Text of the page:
If we hope to reverse the trend of Christian students leaving the Church during their college years, we’ll need to stop teaching and start training. I’ve proposed a way to do just that, and this week we’ve been examining a simple model (using T.R.A.I.N. as an acronym) to help describe the difference between training and teaching. Teaching is about imparting knowledge; training is about preparing for battle. If we want to adequately prepare students for the challenges they will face in their university years, we need to test them to expose their weaknesses, require more from them than we think they can handle, arm them with the truth (and teach them how to articulate it), involve them in the battlefield of ideas, and nurture their wounds (as we model the nature of Jesus). This final important step of nurturing is critical if we hope to successfully and effectively train our students to overcome the challenges they’ll face in college.
In order for students to understand the nature of the upcoming challenge, I’ve been working with Brett Kunkle to deploy Christian youth groups to the battlefield of ideas on a regular basis. When students get the opportunity to engage non-Christians in a university setting, they begin to appreciate what’s waiting for them. In our trips to Berkeley and Utah, we often encounter smart, informed non-believers who challenge the ideas and beliefs of our Christian students. Sometimes these challenges are aggressive (and even hostile). When that happens, the leaders in our group need to understand their role as nurturers and modelers.
If you’ve ever watched a prize fight, you know how important trainers and cutmen are in each fighter’s corner. Jacob “Stitch” Duran is a cutman who has worked in the corner of many famous boxers and Ultimate Fighters. His job is simple. When a fighter returns to the corner at the end of a round bleeding from an injury suffered in the past three minutes, it’s Duran’s job to stop the bleeding and get the fighter back in the fight. There are times when youth leaders (and parents) must act like cutmen for students who have been injured in the battlefield of ideas. Duran is effective because he knows how to quickly address the critical issues and return the fighter to the ring. As leaders and parents, we also need to be able to address the critical issues so we can overcome the “injuries” suffered by our students as they engage an ever more hostile culture.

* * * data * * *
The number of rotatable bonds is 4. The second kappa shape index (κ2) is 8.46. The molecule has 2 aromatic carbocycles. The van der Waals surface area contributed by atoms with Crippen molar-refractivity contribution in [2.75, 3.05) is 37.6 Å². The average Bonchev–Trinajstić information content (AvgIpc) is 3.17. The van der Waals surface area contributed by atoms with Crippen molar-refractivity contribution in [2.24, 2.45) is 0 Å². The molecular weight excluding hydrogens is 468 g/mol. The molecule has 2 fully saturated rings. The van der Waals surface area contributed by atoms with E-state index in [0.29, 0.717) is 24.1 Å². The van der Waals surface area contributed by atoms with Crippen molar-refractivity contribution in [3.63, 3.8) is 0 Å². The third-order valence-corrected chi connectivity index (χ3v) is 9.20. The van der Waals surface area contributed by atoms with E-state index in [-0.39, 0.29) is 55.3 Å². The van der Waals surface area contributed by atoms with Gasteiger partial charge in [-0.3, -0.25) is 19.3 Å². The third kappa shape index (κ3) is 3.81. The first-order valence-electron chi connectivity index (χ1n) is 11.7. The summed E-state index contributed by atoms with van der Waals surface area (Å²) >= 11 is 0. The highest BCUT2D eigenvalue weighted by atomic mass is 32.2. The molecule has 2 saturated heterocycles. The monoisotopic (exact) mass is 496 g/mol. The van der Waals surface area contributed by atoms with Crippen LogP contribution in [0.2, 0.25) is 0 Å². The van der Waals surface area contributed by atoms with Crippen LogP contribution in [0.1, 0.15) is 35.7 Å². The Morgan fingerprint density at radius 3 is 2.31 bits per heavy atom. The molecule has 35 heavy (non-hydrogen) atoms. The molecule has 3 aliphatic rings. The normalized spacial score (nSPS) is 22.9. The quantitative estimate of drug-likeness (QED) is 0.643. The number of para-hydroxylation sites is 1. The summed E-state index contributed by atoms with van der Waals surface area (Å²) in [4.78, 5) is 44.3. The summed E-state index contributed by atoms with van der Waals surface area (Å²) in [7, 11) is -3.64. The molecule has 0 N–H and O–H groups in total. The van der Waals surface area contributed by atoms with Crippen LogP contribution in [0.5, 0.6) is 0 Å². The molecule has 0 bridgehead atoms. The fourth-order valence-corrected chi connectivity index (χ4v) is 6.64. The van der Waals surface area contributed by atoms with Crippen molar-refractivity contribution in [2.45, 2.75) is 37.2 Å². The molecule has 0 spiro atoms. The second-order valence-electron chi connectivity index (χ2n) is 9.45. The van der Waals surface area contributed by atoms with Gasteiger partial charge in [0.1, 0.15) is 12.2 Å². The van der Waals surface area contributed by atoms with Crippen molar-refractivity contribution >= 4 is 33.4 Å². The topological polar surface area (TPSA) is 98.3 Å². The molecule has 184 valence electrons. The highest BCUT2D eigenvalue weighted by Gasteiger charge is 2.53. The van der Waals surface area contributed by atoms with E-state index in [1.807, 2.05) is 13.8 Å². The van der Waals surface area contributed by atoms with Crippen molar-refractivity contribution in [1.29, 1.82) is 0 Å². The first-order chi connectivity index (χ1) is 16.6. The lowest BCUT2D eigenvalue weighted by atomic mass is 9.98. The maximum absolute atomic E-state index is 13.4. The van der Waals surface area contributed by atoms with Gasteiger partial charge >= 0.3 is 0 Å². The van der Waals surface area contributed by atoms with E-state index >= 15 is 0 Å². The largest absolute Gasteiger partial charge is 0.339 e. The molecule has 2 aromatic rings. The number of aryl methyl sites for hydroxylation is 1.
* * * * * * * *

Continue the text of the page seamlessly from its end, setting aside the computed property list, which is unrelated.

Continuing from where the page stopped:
If you’re a youth leader or parent, you’ve got an important responsibility. Like Duran, you have to be ready before the battle, so you can be helpful during the battle. Duran comes to the fight prepared for the worst. He knows he can’t “ramp up” and learn how to treat the injury once the fight has started; he needs to be ready beforehand. Are you ready? When your student or child comes to you with his or her first doubt, unanswered challenge or skeptical question, are you prepared with an answer (1 Peter 3:15-16)? All too often, parents and youth leaders are unable to answer critical challenges or nurture ideological injuries. As a youth pastor, I learned to be well prepared, in advance, so I could equip and nurture my own students. It’s time for all of us to train ourselves so we can help our students. In the end, parents have the final responsibility here, but youth leaders can certainly play a pivotal role. As a dad, I would do anything for my kids. I bet you feel the same way about your children. Join me, as we prepare ourselves to become better Christian Case Makers so we can nurture our students as they engage the battlefield of ideas.